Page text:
In my first social work practice class at Utah State University, a professor taught us an important lesson. He asked the class how we might respond if a client told us that they had just broken up with their significant other the previous night. One of the students in the class responded that they would say something like, “That must be really hard.” My professor’s response to this was, “What if they say, ‘No way! I’m thrilled it was such a terrible relationship!’?”
He was conveying to us the danger of assuming another person’s emotional state by projecting our own values or the values we consider to be common in our society onto that person.
In many liberal feminist circles, I have heard it said that all men, including non-violent men, benefit from male violence because it lowers the standard for “good behavior” from “being an actively affirming, loving, and engaged partner” to “not being violent or abusive”. Similarly, liberal feminists often ascribe the lack of male involvement in challenging patriarchal structures and norms to men’s desires to keep the benefits that they gain from them.
In many ways they are correct. Men are more likely to be hired, promoted, and paid more for the same jobs than women. They often get away with lazy partnership in relationships and are given gold stars for even the bare minimum effort, so yes, for some men, particularly those who are heterosexual, white, and affluent, there are benefits that come from patriarchy and male violence.
Much like my classmates and I who jumped to the conclusion that a break-up was a bad thing to be met with a “So sorry to hear that!”, or “You must be devastated!”, many liberal feminists fail to see the bigger picture of what really “benefits” men in a patriarchal system. They tend to project what our society values onto these men.
In our society, individualism, material wealth, leisure, entertainment, traditional power, influence, and status are all highly sought after. They are some of the core values that influence everything we do from where we work, who we marry, what neighborhood we live in, what clothes we wear, and how we speak. Within the framework of these values, common particularly to wealthy, white, Americans, it is easy to understand how anything that increases our individual ability to earn money and gain status or power all while minimizing our effort would be seen as a great benefit. However, if you were to ask most people in America what their values are, you would likely not see this list featured as often. Instead, you are more likely to hear about values like integrity, fairness, honesty, kindness, openness, hard work, love, community, loyalty, faith, sharing, justice, and charity.
Whether or not people act on these personal values more than the other values is up for debate, but regardless, the ideals and values that people hold closest to them are of a higher moral character than the values found in the mainstream of our society. Under the values of justice or fairness, do men really benefit from being paid more than women? Under the values of love, community, and kindness to men really benefit from male violence? Under the values of hard work, loyalty, and connection do men really benefit from not being fully engaged in their partnerships?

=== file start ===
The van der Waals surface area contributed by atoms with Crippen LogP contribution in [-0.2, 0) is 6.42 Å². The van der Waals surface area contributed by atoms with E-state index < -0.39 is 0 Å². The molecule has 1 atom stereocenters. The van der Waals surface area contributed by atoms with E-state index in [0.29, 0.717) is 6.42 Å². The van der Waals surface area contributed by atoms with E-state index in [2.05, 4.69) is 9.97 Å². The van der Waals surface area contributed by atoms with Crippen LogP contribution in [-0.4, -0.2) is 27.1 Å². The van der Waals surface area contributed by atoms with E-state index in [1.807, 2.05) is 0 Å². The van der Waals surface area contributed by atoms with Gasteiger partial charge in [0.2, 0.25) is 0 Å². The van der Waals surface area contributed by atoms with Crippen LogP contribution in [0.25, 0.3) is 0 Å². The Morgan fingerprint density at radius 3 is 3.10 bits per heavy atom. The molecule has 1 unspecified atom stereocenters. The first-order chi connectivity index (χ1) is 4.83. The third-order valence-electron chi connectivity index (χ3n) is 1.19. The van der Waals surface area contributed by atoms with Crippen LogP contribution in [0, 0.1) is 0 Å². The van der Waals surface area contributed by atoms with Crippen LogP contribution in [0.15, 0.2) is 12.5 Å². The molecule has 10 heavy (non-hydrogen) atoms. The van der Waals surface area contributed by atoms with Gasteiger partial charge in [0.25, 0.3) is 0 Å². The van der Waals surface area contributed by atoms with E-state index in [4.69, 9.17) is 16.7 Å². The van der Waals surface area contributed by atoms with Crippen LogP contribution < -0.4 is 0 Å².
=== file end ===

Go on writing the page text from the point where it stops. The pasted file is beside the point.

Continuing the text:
The myth that men are somehow in a patriarchal utopia that helps them and oppresses women only holds up to scrutiny when we adopt capitalist, consumerist, and patriarchal norms and values. Feminism should work to dismantle those values and replace them with values that will increase human well-being through shared community, rather than wound spirits through individualism, materialism, and status seeking.
With this new framework we understand that the system truly benefits no one. This does not mean that the current system equally oppresses everyone. Wealthy white men face victimization in America, but that victimization is not equal to the oppression many poor women of color face, for example. Feminist theorist bell hooks has explained that a matrix of oppression built from “white supremacist, heterosexist, imperialist, capitalist, patriarchy”, (and I would add ableist) fosters a system that is inherently hierarchical and in which one’s access to power is determined by where one fits into the hierarchies of race, sexual orientation, nationality, socio-economic status, gender, and ability. The typical definition of power under this system is the ability to dominate, control, coerce, or wield influence over others.
Using these value structures, it’s clear that some individuals necessarily benefit more than others from the status quo, but changing the value structures flips the script. Redefining power as human connection and shared community purpose to effect justice, we see that no one benefits from the current system. These ideas are intentionally radical. They are meant to challenge the way we think about success, power, achievement, and status, and they are essential to engaging men in feminism.
Many men are waking up to the ways that the current patriarchal system is failing them, even the ones who benefit materially or individually from it. They are seeing the way the system hurts others, and they are looking for something that can increase connection and fulfillment in their lives. Until we stop selling the misleading narrative that men are the benefactors of a system that oppresses exclusively women, we will not be able to reach them.
Originally published at https://feministmasculinity.com on November 6, 2019.